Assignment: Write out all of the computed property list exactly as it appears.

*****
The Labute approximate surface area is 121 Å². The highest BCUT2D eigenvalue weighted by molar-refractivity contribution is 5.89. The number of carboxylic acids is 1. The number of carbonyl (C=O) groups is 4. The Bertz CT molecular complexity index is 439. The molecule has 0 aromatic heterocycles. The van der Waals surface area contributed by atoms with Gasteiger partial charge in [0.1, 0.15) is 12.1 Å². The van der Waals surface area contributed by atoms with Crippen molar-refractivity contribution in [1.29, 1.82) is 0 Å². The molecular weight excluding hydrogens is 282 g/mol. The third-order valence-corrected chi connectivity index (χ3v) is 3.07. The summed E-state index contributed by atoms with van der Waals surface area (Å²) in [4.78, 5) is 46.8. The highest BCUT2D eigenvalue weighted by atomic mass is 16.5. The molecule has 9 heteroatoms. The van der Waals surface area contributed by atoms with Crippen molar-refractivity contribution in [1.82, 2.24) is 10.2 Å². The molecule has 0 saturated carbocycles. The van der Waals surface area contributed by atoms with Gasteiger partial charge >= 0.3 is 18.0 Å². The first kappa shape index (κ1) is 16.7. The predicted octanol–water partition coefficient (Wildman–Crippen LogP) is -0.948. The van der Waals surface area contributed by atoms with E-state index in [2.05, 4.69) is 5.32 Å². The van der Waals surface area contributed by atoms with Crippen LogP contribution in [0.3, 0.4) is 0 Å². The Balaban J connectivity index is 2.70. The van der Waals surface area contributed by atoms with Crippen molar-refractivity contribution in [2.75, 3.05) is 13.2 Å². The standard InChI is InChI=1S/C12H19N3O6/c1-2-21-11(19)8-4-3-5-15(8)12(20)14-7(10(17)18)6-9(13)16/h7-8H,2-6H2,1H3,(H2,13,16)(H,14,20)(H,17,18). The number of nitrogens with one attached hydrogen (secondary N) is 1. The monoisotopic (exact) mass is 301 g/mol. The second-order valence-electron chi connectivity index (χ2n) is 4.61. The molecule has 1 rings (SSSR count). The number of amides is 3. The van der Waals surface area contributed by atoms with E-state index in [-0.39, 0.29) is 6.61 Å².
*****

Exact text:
The Labute approximate surface area is 121 Å². The highest BCUT2D eigenvalue weighted by molar-refractivity contribution is 5.89. The number of carboxylic acids is 1. The number of carbonyl (C=O) groups is 4. The Bertz CT molecular complexity index is 439. The molecule has 0 aromatic heterocycles. The van der Waals surface area contributed by atoms with Gasteiger partial charge in [0.1, 0.15) is 12.1 Å². The van der Waals surface area contributed by atoms with Crippen molar-refractivity contribution in [1.29, 1.82) is 0 Å². The molecular weight excluding hydrogens is 282 g/mol. The third-order valence-corrected chi connectivity index (χ3v) is 3.07. The summed E-state index contributed by atoms with van der Waals surface area (Å²) in [4.78, 5) is 46.8. The highest BCUT2D eigenvalue weighted by atomic mass is 16.5. The molecule has 9 heteroatoms. The van der Waals surface area contributed by atoms with Crippen molar-refractivity contribution in [1.82, 2.24) is 10.2 Å². The molecule has 0 saturated carbocycles. The van der Waals surface area contributed by atoms with Gasteiger partial charge >= 0.3 is 18.0 Å². The first kappa shape index (κ1) is 16.7. The predicted octanol–water partition coefficient (Wildman–Crippen LogP) is -0.948. The van der Waals surface area contributed by atoms with E-state index in [2.05, 4.69) is 5.32 Å². The van der Waals surface area contributed by atoms with Crippen LogP contribution in [0.3, 0.4) is 0 Å². The Balaban J connectivity index is 2.70. The van der Waals surface area contributed by atoms with Crippen molar-refractivity contribution in [2.75, 3.05) is 13.2 Å². The standard InChI is InChI=1S/C12H19N3O6/c1-2-21-11(19)8-4-3-5-15(8)12(20)14-7(10(17)18)6-9(13)16/h7-8H,2-6H2,1H3,(H2,13,16)(H,14,20)(H,17,18). The number of nitrogens with one attached hydrogen (secondary N) is 1. The monoisotopic (exact) mass is 301 g/mol. The second-order valence-electron chi connectivity index (χ2n) is 4.61. The molecule has 1 rings (SSSR count). The number of amides is 3. The van der Waals surface area contributed by atoms with E-state index in [-0.39, 0.29) is 6.61 Å².